Safety concerns overshadow world's biggest travel and tourism fair

Safety concerns overshadow world's biggest travel and tourism fair
By Euronews
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Holiday destinations that are safe - the issue that is occupying participants at this year's ITB, the travel and tourism trade fair in Berlin.


Where to go on holiday that’s safe? That is the question overshadowing this year’s ITB, the travel and tourism trade fair in Berlin.

A recent global survey by website Travelzoo found fear of terrorism was a top concern.

In association with ITB Berlin, the company polled travelers in major markets – Europe, Japan, South Africa, India and North America.

Travelzoo CEO Richard Singer said that in response to customers’ concerns that tour operators should provide information to travellers not just prior to booking, but after they have made their reservations as well.

.Travelzoo</a>&#39;s Richard Singer at <a href="">#ITBBerlin</a> Talks <a href="">#Travel</a> Safety <a href=""></a> <a href="">#Travel</a> Weekly # article via <a href="">travelweekly

— Lisa P. Oswald (@LisaPOswald) March 2, 2017

Safety first

At ITB, the Latin American country of Colombia is working hard at promoting itself as a safe destination following the end of its decades-long civil war.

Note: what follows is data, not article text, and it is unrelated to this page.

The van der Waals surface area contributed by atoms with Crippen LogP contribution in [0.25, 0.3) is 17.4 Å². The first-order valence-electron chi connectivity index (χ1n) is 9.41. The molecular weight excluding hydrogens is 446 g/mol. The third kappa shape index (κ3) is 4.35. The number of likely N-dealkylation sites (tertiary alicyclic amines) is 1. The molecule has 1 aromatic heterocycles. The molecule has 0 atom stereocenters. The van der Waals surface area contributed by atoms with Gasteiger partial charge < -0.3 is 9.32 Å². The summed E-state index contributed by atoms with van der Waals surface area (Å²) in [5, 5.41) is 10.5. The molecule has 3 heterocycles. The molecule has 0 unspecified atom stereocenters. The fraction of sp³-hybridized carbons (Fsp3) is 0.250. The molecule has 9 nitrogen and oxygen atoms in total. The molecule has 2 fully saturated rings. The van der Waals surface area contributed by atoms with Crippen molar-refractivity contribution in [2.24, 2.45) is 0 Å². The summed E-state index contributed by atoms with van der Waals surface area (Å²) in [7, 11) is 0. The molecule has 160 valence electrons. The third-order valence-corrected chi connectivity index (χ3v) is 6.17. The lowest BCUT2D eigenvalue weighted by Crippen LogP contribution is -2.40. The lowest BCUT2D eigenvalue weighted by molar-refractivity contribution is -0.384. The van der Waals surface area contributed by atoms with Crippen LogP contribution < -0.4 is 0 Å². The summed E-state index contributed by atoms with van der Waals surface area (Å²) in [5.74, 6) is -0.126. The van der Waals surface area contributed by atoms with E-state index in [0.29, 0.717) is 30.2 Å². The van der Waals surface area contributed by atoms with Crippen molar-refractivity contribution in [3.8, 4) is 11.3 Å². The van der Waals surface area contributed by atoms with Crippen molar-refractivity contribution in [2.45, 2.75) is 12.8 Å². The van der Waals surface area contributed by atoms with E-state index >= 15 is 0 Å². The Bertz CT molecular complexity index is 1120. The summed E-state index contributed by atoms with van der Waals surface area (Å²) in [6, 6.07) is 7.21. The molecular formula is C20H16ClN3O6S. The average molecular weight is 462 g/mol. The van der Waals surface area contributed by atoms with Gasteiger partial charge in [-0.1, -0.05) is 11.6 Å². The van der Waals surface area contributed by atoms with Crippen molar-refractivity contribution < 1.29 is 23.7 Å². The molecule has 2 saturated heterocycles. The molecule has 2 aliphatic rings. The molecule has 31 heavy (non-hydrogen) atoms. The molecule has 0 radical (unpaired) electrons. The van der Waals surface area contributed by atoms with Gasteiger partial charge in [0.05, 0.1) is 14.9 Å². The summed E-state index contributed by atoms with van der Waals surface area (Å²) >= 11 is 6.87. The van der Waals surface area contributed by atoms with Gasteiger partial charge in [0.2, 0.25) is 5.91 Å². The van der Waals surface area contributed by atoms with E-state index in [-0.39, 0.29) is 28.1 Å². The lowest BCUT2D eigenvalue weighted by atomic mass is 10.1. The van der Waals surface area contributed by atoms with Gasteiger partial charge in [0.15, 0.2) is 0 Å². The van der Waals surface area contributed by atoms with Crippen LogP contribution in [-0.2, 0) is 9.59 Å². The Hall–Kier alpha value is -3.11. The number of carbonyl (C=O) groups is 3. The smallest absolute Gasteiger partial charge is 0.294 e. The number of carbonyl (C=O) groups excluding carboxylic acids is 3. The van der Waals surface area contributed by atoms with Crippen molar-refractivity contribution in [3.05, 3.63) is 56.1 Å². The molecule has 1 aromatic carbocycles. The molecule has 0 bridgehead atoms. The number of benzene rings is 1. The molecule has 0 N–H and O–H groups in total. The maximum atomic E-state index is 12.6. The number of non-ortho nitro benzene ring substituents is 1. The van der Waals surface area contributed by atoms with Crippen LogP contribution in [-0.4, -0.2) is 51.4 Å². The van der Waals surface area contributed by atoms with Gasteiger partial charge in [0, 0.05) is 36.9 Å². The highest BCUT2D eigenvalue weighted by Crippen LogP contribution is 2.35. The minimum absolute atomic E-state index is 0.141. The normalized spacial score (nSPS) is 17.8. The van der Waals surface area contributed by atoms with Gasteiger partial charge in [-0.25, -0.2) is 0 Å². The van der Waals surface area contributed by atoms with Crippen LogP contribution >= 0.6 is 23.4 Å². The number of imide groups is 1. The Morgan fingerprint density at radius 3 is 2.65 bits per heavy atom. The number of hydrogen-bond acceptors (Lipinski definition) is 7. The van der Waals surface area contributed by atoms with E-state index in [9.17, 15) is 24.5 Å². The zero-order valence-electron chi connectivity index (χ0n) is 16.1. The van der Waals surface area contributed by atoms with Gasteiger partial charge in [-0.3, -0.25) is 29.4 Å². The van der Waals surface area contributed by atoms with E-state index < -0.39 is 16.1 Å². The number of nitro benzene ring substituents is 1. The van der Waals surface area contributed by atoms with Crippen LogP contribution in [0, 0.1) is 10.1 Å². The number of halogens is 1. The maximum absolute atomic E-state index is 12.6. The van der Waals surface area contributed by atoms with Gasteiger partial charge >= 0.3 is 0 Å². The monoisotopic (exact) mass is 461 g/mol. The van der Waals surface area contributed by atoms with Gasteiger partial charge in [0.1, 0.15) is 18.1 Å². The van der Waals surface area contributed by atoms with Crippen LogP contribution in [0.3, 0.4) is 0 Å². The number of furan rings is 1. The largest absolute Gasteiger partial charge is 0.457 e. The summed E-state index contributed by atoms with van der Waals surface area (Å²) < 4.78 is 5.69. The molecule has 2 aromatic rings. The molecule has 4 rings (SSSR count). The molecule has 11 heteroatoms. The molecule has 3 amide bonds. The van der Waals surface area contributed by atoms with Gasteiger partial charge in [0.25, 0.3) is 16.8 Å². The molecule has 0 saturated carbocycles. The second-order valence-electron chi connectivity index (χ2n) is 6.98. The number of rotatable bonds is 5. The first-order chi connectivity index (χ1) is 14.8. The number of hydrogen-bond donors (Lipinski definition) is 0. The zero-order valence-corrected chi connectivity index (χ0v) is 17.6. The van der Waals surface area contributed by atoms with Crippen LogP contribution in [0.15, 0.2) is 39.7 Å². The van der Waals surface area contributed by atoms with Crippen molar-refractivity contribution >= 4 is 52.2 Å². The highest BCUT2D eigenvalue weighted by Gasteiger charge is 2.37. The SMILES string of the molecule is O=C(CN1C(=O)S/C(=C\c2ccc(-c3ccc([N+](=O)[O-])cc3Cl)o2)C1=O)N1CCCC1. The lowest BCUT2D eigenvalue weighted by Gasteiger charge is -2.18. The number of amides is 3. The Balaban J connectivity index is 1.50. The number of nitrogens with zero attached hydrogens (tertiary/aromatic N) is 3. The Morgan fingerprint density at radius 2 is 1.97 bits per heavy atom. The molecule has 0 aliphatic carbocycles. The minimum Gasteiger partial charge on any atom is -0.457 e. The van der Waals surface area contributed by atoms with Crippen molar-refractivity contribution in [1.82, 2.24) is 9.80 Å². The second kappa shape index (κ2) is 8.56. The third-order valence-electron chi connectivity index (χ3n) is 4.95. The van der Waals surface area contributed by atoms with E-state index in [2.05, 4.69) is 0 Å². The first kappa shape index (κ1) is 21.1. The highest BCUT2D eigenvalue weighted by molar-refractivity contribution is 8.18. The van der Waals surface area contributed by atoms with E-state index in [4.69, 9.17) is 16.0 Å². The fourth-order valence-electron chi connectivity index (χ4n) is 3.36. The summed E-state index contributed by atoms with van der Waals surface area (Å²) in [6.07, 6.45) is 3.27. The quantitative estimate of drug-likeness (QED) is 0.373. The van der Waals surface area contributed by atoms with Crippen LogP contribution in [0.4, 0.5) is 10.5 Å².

It registered a record 3.5 million tourists in 2016, a rise of 15 percent from 2015.

Julián Guerrero Orozco, Vice-President of ProColombia, told Euronews: “There are huge transformations taking place right now in Columbia in a positive sense. We are growing very highly in the number of visitors we are receiving; almost three times the average of international tourism.”

Sebastian Saam, our correspondent at the world largest tourism trade fair, said: “Uncertainty and political instability are major themes at events like ITB. And while they are costing some countries a lot of revenue, the organisers of this event still estimate that around seven billion euros worth of deals will be done here this year. That shows the important of the travel market, even as some countries have yet to develop their full tourist potential.”

Emerging destinations

Lesser known destinations, like Kazakhstan in Central Asia, are invested heavily to attract visitors with events like Expo 2017 in Astana.

The country is expecting five million visitors to the Expo, dwarfing previous tourism totals.

BIE Secretary General V.G. Loscertales opens #Expo2017 Astana Int’l Participants' Meeting, welcoming delegations from across the world

— BIE (@bieparis) February 22, 2017

Rosa Assanbayeva, from the Expo 2017 Promotion Department, told us: “It’s a pity that many tourists haven’t discovered the country yet. But on the other hand it’s a unique opportunity for tourists from all around the world to discover Kazakhstan, a completely new destination.”

Emerging destinations hope to take advantage of the impact of security fears on countries like Turkey, which used to welcome 35 million visitors each year, but which last year saw those numbers fall by 10 million.

#Turkey sees signals discounts, fuel subsidies gradually laying groundwork for domestic & Int'l #tourism rebound

— Jennifer Miel (@_JenniferMiel) March 10, 2017

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